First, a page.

By Cole Hoopingarner (with Contributions from Joe Zollo and Chris Tyler)
Missed any of our other Previews? Find them here!
CLE, NYG, IND, HOU, DEN, NYJ, TB, CHI, OAK, SF, MIA, CIN, WAS, GB, ARI, BAL, LAC, DAL, SEA, DET, BUF, TEN, KC, ATL, JAX, CAR, LAR, PIT, MIN, NE, PHI.
The 2017 New Orleans Saints enjoyed some luxuries they hadn’t tasted in a while. First, their defense set the world on fire. Second, Alvin Kamara and Mark Ingram powered their offense, finishing as fantasy’s RB4 and RB5. WR Michael Thomas was consistently reliable as fantasy’s WR7. The only disappointment was QB Drew Brees. Typically a lock for top 3 numbers, Brees finished as QB12 as his team improved around him.
|(Projected Starting Lineup)|
|QB2||Tom Savage (w/ HOU)||60.68||QB39|
|RB4||(R) Boston Scott||N/A||N/A|
|WR2||Cameron Meredith (w/ CHI)||N/A||N/A|
|WR3||Ted Ginn Jr.||155.10||WR34|
|WR5||(R) Tre’Quan Smith||N/A||N/A|
|TE1||Benjamin Watson (w/ BAL)||124.10||TE14|
To say Drew Brees hit peak efficiency levels last season would be an understatement. The 17-year veteran and future first ballot Hall of Famer owns four of the ten best completion percentages in a single season in NFL history. Last year, his 72% completion percentage was not only a career high but it set an NFL record. He also set a career best mark in interceptions, only turning it over through the air eight times, just the second time he’s had single digit interceptions in his career and his first since 2004 with the Chargers. That efficiency translated once again to success in New Orleans, which was one tackle away from an appearance in the NFC championship game.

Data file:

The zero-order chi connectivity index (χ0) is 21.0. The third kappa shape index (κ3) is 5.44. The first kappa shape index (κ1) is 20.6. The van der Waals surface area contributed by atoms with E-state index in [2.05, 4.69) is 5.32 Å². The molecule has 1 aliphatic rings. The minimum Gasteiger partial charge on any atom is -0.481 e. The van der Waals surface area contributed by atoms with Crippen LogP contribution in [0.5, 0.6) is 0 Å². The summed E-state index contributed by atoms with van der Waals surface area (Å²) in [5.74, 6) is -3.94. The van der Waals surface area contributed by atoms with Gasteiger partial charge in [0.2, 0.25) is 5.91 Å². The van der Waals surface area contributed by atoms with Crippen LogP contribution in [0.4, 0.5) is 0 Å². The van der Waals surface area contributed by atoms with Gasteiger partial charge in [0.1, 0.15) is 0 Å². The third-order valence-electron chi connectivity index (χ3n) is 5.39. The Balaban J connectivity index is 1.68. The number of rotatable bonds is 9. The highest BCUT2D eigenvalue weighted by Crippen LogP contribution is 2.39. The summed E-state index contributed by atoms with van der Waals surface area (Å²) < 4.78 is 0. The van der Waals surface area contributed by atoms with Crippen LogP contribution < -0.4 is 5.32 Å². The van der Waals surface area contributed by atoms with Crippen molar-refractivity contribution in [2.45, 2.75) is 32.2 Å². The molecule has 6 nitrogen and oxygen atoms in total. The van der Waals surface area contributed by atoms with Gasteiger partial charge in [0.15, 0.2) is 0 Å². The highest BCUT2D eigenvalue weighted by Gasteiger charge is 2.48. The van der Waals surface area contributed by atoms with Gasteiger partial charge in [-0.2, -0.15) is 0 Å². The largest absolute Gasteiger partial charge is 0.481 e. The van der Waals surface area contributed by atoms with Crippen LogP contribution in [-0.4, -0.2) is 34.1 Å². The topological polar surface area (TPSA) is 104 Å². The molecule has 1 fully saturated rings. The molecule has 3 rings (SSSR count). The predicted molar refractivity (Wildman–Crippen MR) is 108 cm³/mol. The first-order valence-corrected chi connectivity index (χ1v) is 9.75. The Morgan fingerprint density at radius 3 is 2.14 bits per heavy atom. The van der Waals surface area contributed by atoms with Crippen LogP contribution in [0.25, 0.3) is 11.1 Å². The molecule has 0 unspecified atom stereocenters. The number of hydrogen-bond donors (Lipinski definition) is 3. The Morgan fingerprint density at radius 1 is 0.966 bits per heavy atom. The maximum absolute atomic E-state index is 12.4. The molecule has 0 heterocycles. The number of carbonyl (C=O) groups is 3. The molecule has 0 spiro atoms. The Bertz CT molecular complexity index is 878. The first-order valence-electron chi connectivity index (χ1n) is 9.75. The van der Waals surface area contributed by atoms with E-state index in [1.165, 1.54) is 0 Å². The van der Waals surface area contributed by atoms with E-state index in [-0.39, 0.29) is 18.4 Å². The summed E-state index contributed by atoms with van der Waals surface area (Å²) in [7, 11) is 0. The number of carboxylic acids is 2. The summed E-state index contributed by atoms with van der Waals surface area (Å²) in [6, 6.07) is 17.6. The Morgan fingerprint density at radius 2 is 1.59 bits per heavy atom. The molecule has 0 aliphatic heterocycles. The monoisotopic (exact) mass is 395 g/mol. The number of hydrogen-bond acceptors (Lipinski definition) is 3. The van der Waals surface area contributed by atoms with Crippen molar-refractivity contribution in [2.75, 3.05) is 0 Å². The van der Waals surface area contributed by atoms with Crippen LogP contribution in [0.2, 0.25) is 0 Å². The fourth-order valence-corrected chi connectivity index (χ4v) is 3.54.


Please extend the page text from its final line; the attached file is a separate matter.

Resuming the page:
But none of that really matters from a fantasy perspective. Because the 2017 Saints had two things they’ve lacked for a long while: a stout defense and a top-notch running game. Just like in Jacksonville, where the Jags no longer needed Blake Bortles to sling it all day to have a chance, the Saints didn’t need Brees to air it out. Consequently, Brees produced his lowest yardage (4,334) and touchdown (23) totals since joining New Orleans, putting the Saints’ signal caller in rare territory: outside the top 10 in fantasy (he finished as QB12).
So what are we looking at for Brees in 2018? Probably more of the same. The Mark Ingram-Alvin Kamara one-two punch hurts worse than an Ivan Drago combo to the face. And that Saints defense is not a fluke. It’s comforting for Saints fans to know that if necessary, Brees can carry the team via his arm. But it’s disheartening for fantasy owners to know that it likely won’t be needed. Brees is still a QB1 because he’s not going to make many mistakes – but he’s at the bottom of that ladder at this point in his career. He’s certainly worth a late round pick, but the days of drafting him in the 5th round to carry your team are long gone.